“While only 23% of metro adults in South Africa are in favour of Shell (oil company) being allowed to conduct fracking in the Karoo, only 31% are against it,” TNS South Africa said.
The other 46% appeared not to know what fracking was or did not have an opinion, as they gave a "don’t know" response.
“The issue of fracking is not well known with around half of people having no opinion on the subject,” TNS said.
“While opinions do become stronger with increasing wealth (and hence, access to information), even then, a third of people do not give an opinion.”
Royal Dutch Shell and other companies have applied to the department of mineral resources to explore for shale gas in the Karoo basin using the controversial mining technique known as hydraulic fracturing, or fracking.
Environmental groups claim it will harm the sensitive Karoo environment and poison underground water supplies.
Shell SA argues South Africa could become “energy self-sufficient” within a decade if commercially viable gas volumes are discovered in the Karoo. This would drive foreign investment, reduce carbon emissions, and create thousands of jobs.
Race, gender differences
TNS found small differences in race and gender among those in favour of fracking.
Among black respondents, 23% agreed that fracking should be allowed while 26% disagreed. Just over half said they did not know.
About 25% of whites were in favour of fracking, 41% against, and 34% did not know. Twenty-four percent of coloureds agreed, 35% disagreed with fracking, and 41% did not know.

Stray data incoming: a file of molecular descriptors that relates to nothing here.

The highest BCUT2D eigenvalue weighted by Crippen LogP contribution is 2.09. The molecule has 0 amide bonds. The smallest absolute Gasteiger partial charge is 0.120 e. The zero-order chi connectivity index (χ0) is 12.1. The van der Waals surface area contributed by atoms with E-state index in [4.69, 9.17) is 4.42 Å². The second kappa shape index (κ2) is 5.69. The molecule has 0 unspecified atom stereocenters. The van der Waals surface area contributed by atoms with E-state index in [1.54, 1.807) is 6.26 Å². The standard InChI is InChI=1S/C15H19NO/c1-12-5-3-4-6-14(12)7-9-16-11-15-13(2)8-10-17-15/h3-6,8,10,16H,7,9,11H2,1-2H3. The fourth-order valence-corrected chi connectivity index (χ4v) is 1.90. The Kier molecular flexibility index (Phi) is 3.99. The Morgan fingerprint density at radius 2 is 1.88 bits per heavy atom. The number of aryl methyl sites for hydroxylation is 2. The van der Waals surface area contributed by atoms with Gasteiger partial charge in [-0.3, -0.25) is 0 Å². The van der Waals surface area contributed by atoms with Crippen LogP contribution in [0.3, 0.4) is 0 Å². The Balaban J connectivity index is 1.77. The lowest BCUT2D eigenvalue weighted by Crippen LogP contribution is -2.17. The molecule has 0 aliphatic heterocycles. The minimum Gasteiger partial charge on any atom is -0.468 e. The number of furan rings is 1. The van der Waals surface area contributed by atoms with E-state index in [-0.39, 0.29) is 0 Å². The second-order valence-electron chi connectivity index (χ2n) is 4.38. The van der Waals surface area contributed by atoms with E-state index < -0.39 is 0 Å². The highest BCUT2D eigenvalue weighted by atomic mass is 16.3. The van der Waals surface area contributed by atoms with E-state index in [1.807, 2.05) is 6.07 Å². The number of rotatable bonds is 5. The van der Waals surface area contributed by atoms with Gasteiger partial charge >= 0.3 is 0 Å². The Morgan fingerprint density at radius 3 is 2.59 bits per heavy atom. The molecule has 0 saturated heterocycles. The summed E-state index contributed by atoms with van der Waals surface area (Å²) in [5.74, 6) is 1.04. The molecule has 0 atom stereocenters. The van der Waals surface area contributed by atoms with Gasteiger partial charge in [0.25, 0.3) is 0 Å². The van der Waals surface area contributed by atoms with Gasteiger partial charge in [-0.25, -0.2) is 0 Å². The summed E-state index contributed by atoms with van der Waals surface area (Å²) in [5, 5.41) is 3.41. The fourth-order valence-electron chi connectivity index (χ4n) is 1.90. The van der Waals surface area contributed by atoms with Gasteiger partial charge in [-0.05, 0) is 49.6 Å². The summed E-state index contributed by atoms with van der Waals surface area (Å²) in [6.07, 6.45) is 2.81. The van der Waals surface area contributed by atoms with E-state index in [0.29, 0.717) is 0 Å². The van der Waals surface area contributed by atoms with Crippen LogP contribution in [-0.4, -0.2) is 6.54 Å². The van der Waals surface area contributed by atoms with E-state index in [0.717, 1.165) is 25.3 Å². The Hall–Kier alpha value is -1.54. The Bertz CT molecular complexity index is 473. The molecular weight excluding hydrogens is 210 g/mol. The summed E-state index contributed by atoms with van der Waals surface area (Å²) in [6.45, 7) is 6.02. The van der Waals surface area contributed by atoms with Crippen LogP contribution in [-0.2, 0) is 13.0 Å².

Among Indians/Asians, 18% were in favour, 40% disagreed, and 42% did not know.Twenty-seven percent of males were in favour of fracking, compared to 20% of females.
“The most supportive are white males at 29%” TNS said.
“Whites are the least likely to give a don’t know response while blacks are the most likely.”
Older people and wealthier people tended to be more opposed to fracking.
The survey found support for fracking lowest in coastal cities, especially the Eastern and Western Cape, while Bloemfontein and Durban showed the highest don’t know response.
TNS said the issue of fracking needed “much more airing so that the matter can be fully understood as there are potentially major implications both for and against this practice".
“That so many people have no opinion on the issue is very concerning.”
In August, Mineral Resources Minister Susan Shabangu extended a moratorium on applications for licences to prospect for shale gas using fracking for a further six months.
Her department set up a task team in April to investigate the impact of mining for shale gas in the Karoo.
TNS said its study had a margin of error of less than 2.5% for the overall result.
It was conducted among 2 000 adults - 1 260 blacks, 385 whites, 240 coloureds, and 115 Indians/Asians in the seven major metropolitan areas.